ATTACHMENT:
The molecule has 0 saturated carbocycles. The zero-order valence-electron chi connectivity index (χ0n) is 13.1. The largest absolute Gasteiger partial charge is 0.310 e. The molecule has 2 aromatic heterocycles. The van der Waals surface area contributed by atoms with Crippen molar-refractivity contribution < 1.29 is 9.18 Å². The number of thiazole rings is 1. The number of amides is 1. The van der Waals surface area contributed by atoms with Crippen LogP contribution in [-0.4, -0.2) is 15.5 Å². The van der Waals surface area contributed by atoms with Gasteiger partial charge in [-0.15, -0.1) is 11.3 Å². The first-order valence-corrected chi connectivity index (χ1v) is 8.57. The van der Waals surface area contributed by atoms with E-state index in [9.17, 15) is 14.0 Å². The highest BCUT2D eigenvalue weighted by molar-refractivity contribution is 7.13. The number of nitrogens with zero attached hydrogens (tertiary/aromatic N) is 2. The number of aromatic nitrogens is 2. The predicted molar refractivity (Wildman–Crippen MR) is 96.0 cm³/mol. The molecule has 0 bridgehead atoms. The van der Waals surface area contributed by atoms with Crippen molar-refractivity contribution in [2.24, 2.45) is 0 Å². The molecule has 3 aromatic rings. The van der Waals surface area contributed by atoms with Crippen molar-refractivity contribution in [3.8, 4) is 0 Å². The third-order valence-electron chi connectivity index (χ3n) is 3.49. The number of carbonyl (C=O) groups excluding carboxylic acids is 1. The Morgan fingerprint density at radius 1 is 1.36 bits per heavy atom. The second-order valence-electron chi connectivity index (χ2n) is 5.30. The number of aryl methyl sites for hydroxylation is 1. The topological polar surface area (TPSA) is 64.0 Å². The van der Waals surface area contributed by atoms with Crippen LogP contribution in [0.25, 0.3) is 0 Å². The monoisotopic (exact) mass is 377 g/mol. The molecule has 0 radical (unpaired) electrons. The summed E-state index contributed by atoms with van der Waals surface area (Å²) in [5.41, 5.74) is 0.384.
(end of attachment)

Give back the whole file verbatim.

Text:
The molecule has 0 saturated carbocycles. The zero-order valence-electron chi connectivity index (χ0n) is 13.1. The largest absolute Gasteiger partial charge is 0.310 e. The molecule has 2 aromatic heterocycles. The van der Waals surface area contributed by atoms with Crippen molar-refractivity contribution < 1.29 is 9.18 Å². The number of thiazole rings is 1. The number of amides is 1. The van der Waals surface area contributed by atoms with Crippen LogP contribution in [-0.4, -0.2) is 15.5 Å². The van der Waals surface area contributed by atoms with Gasteiger partial charge in [-0.15, -0.1) is 11.3 Å². The first-order valence-corrected chi connectivity index (χ1v) is 8.57. The van der Waals surface area contributed by atoms with E-state index in [9.17, 15) is 14.0 Å². The highest BCUT2D eigenvalue weighted by molar-refractivity contribution is 7.13. The number of nitrogens with zero attached hydrogens (tertiary/aromatic N) is 2. The number of aromatic nitrogens is 2. The predicted molar refractivity (Wildman–Crippen MR) is 96.0 cm³/mol. The molecule has 0 bridgehead atoms. The van der Waals surface area contributed by atoms with Crippen molar-refractivity contribution in [2.24, 2.45) is 0 Å². The molecule has 3 aromatic rings. The van der Waals surface area contributed by atoms with Crippen molar-refractivity contribution in [3.8, 4) is 0 Å². The third-order valence-electron chi connectivity index (χ3n) is 3.49. The number of carbonyl (C=O) groups excluding carboxylic acids is 1. The Morgan fingerprint density at radius 1 is 1.36 bits per heavy atom. The second-order valence-electron chi connectivity index (χ2n) is 5.30. The number of aryl methyl sites for hydroxylation is 1. The topological polar surface area (TPSA) is 64.0 Å². The van der Waals surface area contributed by atoms with Crippen LogP contribution in [0.25, 0.3) is 0 Å². The monoisotopic (exact) mass is 377 g/mol. The molecule has 0 radical (unpaired) electrons. The summed E-state index contributed by atoms with van der Waals surface area (Å²) in [5.41, 5.74) is 0.384.